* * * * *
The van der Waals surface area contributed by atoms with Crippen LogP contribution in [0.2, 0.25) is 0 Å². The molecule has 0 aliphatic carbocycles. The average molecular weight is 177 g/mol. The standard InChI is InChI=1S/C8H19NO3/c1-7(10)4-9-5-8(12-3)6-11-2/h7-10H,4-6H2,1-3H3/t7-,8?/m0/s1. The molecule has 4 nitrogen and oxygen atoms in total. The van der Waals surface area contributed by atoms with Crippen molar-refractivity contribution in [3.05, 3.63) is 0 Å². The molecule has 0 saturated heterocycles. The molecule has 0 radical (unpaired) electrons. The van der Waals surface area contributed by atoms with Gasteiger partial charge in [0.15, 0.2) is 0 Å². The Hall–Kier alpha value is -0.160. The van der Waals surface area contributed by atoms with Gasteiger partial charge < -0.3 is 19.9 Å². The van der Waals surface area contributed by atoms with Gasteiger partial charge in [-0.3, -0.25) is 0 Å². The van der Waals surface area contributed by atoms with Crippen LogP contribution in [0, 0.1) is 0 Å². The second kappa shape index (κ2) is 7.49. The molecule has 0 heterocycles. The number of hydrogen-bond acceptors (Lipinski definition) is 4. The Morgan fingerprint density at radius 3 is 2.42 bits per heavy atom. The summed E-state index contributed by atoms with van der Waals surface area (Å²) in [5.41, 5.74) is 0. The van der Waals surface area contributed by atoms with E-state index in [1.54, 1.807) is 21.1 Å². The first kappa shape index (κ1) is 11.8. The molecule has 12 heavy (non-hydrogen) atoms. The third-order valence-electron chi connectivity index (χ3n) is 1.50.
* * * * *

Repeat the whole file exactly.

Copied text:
The van der Waals surface area contributed by atoms with Crippen LogP contribution in [0.2, 0.25) is 0 Å². The molecule has 0 aliphatic carbocycles. The average molecular weight is 177 g/mol. The standard InChI is InChI=1S/C8H19NO3/c1-7(10)4-9-5-8(12-3)6-11-2/h7-10H,4-6H2,1-3H3/t7-,8?/m0/s1. The molecule has 4 nitrogen and oxygen atoms in total. The van der Waals surface area contributed by atoms with Crippen molar-refractivity contribution in [3.05, 3.63) is 0 Å². The molecule has 0 saturated heterocycles. The molecule has 0 radical (unpaired) electrons. The van der Waals surface area contributed by atoms with Gasteiger partial charge in [0.15, 0.2) is 0 Å². The Hall–Kier alpha value is -0.160. The van der Waals surface area contributed by atoms with Gasteiger partial charge < -0.3 is 19.9 Å². The van der Waals surface area contributed by atoms with Gasteiger partial charge in [-0.3, -0.25) is 0 Å². The van der Waals surface area contributed by atoms with Crippen LogP contribution in [0, 0.1) is 0 Å². The second kappa shape index (κ2) is 7.49. The molecule has 0 heterocycles. The number of hydrogen-bond acceptors (Lipinski definition) is 4. The Morgan fingerprint density at radius 3 is 2.42 bits per heavy atom. The summed E-state index contributed by atoms with van der Waals surface area (Å²) in [5.41, 5.74) is 0. The van der Waals surface area contributed by atoms with E-state index in [1.54, 1.807) is 21.1 Å². The first kappa shape index (κ1) is 11.8. The molecule has 12 heavy (non-hydrogen) atoms. The third-order valence-electron chi connectivity index (χ3n) is 1.50.